As long as the proper measurements are made, entangled particles are bound together so that whatever occurs to one particle also impacts the other particles.
Think about a project that a manager and an employee are working on jointly. The effectiveness of their collaboration is constrained since it takes time for the employee to communicate with his boss via techniques like emails and meetings.
But if the two could mesh their minds, the employee and the supervisor would instantly share the same knowledge, saving time and enabling them to work together to solve an issue more successfully.
In facilities like the Laser Interferometer Gravitational-Wave Observatory, or LIGO, which has given astronomers a new window, quantum metrology has been employed to increase sensor precision. But almost all earlier quantum metrology experiments, like LIGO, only used one sensor.
Connecting Sensor Networks
However, RF waves are typically picked up by a network of sensors, each of which independently analyses information, acting more like a team of autonomous workers reporting to their managers. A theoretical framework to improve performance by combining entangled sensors was previously demonstrated by Quntao Zhuang, an assistant professor of electrical and computer engineering at the University of Arizona.
With this novel experiment, it was shown for the first time that a network of three sensors may be entangled, which means that all of them can correlate data from probes simultaneously.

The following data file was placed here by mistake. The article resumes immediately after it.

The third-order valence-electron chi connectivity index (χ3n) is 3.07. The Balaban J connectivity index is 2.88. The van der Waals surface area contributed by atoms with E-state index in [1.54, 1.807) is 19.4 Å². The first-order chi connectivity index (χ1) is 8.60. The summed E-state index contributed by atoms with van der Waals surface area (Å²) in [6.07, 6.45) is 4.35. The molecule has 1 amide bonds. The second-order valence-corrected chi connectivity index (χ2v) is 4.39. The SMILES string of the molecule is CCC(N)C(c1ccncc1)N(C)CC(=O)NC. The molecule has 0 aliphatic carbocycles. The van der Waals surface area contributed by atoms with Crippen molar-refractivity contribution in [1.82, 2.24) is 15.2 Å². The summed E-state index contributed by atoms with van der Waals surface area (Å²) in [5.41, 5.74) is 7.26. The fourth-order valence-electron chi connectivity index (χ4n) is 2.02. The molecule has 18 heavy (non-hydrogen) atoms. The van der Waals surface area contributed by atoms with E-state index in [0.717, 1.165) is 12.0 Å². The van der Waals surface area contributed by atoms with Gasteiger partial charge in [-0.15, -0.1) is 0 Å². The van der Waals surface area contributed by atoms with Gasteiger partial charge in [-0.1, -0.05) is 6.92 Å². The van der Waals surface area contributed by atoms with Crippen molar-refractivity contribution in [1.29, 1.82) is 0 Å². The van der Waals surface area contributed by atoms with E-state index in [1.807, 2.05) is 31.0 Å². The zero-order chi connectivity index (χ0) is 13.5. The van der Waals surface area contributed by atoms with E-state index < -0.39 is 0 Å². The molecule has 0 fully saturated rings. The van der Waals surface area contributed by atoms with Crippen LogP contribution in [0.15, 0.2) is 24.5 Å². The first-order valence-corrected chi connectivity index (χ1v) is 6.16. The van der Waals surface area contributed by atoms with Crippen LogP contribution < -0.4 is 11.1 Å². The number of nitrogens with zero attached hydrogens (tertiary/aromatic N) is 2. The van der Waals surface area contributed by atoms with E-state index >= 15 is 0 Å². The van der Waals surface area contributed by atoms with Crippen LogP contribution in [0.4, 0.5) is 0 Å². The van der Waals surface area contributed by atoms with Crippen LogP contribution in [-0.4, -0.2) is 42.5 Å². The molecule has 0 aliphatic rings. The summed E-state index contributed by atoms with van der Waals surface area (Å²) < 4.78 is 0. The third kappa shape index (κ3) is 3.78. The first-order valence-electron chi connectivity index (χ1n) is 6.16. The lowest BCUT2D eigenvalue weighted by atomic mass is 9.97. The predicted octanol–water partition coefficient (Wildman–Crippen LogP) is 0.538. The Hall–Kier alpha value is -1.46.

It would be more like if a group of employees could instantaneously exchange information with their superiors, and the bosses could immediately share that information with one another, greatly streamlining their workflow.
“Typically, in a complex system for example, a wireless communications network or even our cellphones there’s not just a single sensor, but a set of sensors that work together to undertake a task,” Zhang said.
“We’ve developed a technology to entangle these sensors, rather than having them operate individually. They can use their entanglement to ‘talk’ to each other during the sensing period, which can significantly improve sensing performance.”
Despite the fact that the experiment only used three sensors, it paves the way for the technology to potentially be employed in networks of hundreds of sensors.
“Imagine, for example, a network for biological sensing: You can entangle these biosensors so that they work together to identify the species of a biological molecule, or to detect neural activities more precisely than a classical sensor array,” Zhang said. “Really, this technique could be applied to any application that requires an array or network of sensors.”
The University of Arizona campus’s entangled photon network is one possible use for this technology. Zhuang explained how machine learning approaches can teach sensors in a large-scale entangled sensor network like this one to perform extremely precise measurements in theory work published in Physical Review X in 2019.
“Entanglement allows sensors to more precisely extract features from the parameters being sensed, allowing for better performance in machine learning tasks such as sensor data classification and principal component analysis,” Zhuang said. “Our previous work provides a theoretical design of an entanglement-enhanced machine learning system that outperforms classical systems.”
In addition to Zhang and Zhuang, the paper’s authors were Yi Xia, PhD student in optical sciences; Wei Li, a postdoctoral researcher in the Department of Materials Science and Engineering; and William Clark and Darlene Hart of General Dynamics Mission Systems.